Photo illustration: Sarah Grillo/Axios. Photo: Drew Angerer/Getty Images

If Joe Biden wins the presidency, he might need a trillion-dollar stimulus bill in January, just to buy enough time to push through his nearly $3 trillion "Build Back Better" plan later in spring 2021. That's according to Biden advisers who are growing increasingly worried that the economy is deteriorating by the day.

The big picture: Congress and the White House are locked in a stalemate on additional spending to soften the blow of the pandemic. Every day that extra stimulus is delayed only serves to increase the ultimate size of the final cost to the economy.

  • Economists advising the Biden campaign are privately warning that problems can compound and cascade — including business bankruptcies, supply chain disruptions, mass evictions, and huge shortfalls in state and local budgets.
  • "We have always contemplated the need for additional stimulus," Jake Sullivan, a senior policy adviser to Biden, tells Axios. "We will confront the situation we find in January."

Between the lines: Biden's signature economic stimulus plan is an ambitious attempt to recover from the pandemic while tackling income inequality, climate change and structural racism. The plan would pump $2.7 trillion into American manufacturing, clean energy technology and infrastructure over just four years.

  • He wants to spend an additional $775 billion for working parents and caregivers over 10 years.

Reality check: In a crisis, the most important aspect of any stimulus is speed — getting cash out the door as quickly as possible.

  • Even if Democrats win the Senate, Biden's advisers know that it will be difficult to pass such a plan within weeks of the inauguration.
  • Our thought bubble: Even Biden is not going to get Congress to spend $300 billion on new batteries before Valentine's Day.

By the numbers: Officially, Biden aides are reluctant to commit to a January price tag, given uncertainties about the virus and congressional action this fall. But many economists on his advisory committees privately put it between $1 trillion and $2 trillion, depending on what Congress passes (if it passes anything).

  • The goal would be to get money out the door and Americans back to work, while keeping families in their homes.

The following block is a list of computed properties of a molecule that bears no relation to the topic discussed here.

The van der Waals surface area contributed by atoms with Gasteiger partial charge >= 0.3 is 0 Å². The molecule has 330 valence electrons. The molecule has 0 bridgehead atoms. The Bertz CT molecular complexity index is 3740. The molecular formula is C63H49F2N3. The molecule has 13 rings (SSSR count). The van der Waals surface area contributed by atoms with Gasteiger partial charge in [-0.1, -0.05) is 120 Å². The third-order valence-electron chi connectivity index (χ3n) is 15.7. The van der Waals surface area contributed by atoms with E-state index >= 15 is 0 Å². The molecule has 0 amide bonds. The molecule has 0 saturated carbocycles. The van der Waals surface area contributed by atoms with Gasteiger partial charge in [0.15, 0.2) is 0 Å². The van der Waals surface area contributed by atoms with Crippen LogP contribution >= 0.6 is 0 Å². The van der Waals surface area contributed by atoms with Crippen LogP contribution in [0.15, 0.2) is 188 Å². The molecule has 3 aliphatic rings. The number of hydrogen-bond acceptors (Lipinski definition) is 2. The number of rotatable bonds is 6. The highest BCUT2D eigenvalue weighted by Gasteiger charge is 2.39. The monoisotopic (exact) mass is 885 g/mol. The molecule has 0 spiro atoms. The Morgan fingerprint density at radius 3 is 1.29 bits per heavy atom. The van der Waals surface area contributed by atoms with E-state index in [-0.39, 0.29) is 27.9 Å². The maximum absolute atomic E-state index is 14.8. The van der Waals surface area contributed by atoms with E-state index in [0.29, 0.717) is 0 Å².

• One blueprint already exists: The House passed a $3 trillion Cares Act II in May, but it's not close to becoming law. House and Senate leaders are trillions of dollars apart.

The other side: Trump would also spend big in January, if not before, if he's re-elected.

  • Senate Majority Leader Mitch McConnell wants to spend $1 trillion this fall, but he's warned Trump about going much higher.
  • Trump's call for a $2 trillion infrastructure bill back in March would be a starting point for a 2021 stimulus.

The bottom line: Many of Biden's economic advisers served in the Obama administration and know what it's like to inherit an economic crisis on day one.

  • They feel that the 2009 stimulus package — the $787 billion American Recovery and Reinvestment Act — was woefully inadequate. And they're determined not to make the same mistake twice.

Go deeper

Progressives bide time for a Biden victory

Illustration: Sarah Grillo/Axios

Progressive Democrats want to beat President Trump so badly that they're tabling their apathy about Joe Biden — organizing hard to get him into office, only to fight him once elected.

Why it matters: That's a big difference from 2016, when progressives’ displeasure with Hillary Clinton depressed turnout and helped deliver the White House to Trump.

The top Republicans who aren't voting for Trump in 2020

Photo: Brendan Smialowski/AFP via Getty Images

Former Pennsylvania Gov. Tom Ridge announced in an op-ed Sunday that he would be voting for Joe Biden.

Why it matters: Ridge, who was also the first secretary of homeland security under George W. Bush, joins other prominent Republicans who have publicly said they will either not vote for Trump's re-election this November or will back Biden.

16 hours ago - Technology

Exclusive: Where Trump and Biden stand on tech issues

Photo illustration: Aïda Amer/Axios. Getty Images photos: Win McNamee and Saul Loeb/AFP

Joe Biden has laid out a more concrete tech agenda whereas President Trump has focused on tax cuts and deregulation while criticizing tech firms for anti-conservative bias. That's according to a side-by-side analysis of the two candidates' tech records by the Information Technology & Innovation Foundation shared exclusively with Axios.

Why it matters: The tech industry needs to prepare for either four more years of Trump's impulsive policy approach or for a Biden administration that's likely to be critical of tech but slow to take action.